The film exhibition industry’s biggest convention kicks off in Las Vegas in an uncertain mood despite a strong year of 3D successes.

ShoWest, the largest and most globally representative convention of film exhibition, got underway in Las Vegas on Monday (March 15) … sort of.

Though the program clearly listed Opening Day Luncheon, the attendance appeared diminished in size and delegates seemed more aimless than focused. This played at odds with a significant global box office expansion in the last three months largely propelled by the bookended 3D releases of Avatar and Alice In Wonderland.

Michael Lynton, chairman and chief executive of Sony Pictures, gave a keynote address with the intention of firing up the crowd. However, despite citing history (recent and ancient) about “man’s need to interact with his brethren in the pursuit of entertainment”, the tables rarely responded, or, at best, gave a faint, delayed round of applause. “We are joined at the hip,” said Lynton, “you (the exhibitors) are our (the studios) most important relationship.”

Lynton emphasised that change was necessary in regard to recent concerns about shrinking windows between theatrical and ancillary revenue streams. “We are not going to open a new window and close another one down,” he said. “That would result in a stuffy, uncomfortable room.”

The speech then abruptly segued into a passionate and comprehensive plea for healthier foods at theater concession stands. Citing alarming data on teenage obesity, Lynton said that Sony had conducted surveys across the country that proved a majority of the audience desired healthy options for themselves and their children. He suggested theatre owners explore the possibility of snacks such as fruit snacks, yogurt and trail mix and said guidelines and assistance would be forthcoming from national agencies.

A short time later the kick off panel - featuring theatre owners from five countries - touched on the issue of healthier snacks and gave a different picture.Tony Keratoes, of Kerasotes Theatres, said: “Every couple of years the Centre of No Fun comes up with a report and the newspapers make hay and it goes back to regular business after a couple of months.”

Under the title: Exhibition Speaks Out: New Challenges and Best Practices, the panel surveyed such issues as release windows, new technologies and alternative content in their venues. “Windows are going to shrink,” insisted Steve Weiner of UK-based Cineworld.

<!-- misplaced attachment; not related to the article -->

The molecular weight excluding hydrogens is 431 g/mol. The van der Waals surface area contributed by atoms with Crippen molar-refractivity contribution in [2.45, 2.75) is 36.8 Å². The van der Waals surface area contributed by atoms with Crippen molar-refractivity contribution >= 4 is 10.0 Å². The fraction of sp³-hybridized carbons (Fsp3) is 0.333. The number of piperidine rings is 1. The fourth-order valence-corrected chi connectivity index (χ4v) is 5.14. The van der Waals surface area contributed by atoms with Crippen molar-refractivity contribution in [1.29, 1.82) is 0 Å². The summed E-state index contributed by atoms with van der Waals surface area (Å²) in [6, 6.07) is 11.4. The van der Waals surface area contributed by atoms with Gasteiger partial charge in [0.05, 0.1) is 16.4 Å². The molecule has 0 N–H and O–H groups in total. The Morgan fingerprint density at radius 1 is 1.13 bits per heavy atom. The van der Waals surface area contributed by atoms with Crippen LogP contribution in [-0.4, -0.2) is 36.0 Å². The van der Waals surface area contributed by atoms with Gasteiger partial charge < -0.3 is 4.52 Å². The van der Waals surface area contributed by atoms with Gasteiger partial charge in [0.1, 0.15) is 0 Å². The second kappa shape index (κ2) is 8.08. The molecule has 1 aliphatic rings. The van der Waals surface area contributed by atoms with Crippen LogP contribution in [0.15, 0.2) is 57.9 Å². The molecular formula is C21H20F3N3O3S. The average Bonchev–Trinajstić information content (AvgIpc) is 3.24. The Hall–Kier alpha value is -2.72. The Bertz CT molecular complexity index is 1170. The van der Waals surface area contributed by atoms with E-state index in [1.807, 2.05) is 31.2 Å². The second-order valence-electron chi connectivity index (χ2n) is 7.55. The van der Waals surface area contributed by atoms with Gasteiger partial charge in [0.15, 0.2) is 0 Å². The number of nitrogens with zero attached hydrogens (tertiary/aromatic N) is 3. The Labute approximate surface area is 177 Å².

“It’s not about DVD,” insisted Tom Stephenson of U.S.-based Rave Motion Pictures. “The second window is becoming video-on-demand and what concerns me is that people see ads way in advance with the option to pre-order … that could harm our business.”

The liveliest discussion centered on alternative content and Stephenson was confident that 3D live sporting events would imminently become a major force in exhibition. Virtually all the panelists could cite positive experiences with broadcasts of football, hockey and rugby matches. It was noted that it provides not simply a different audience but a more interactive experience at a premiere price.

The more traditional alternative content fare such as live opera also received praise. However, with the breadth of issues on the agenda there was neither sufficient time nor the opportunity for audience questions to be raised. The prospect of richer results via non-traditional programming has already raised red flags in both sectors. Distributors have voiced concern that their films are losing screen time while theatre owners (several have invested in content providers) see a problem of being shut out by studio initiatives such as Sony’s Hot Ticket, which recently played a Celine Dion concert film that grossed roughly $2 million in scattered shows over a two week period.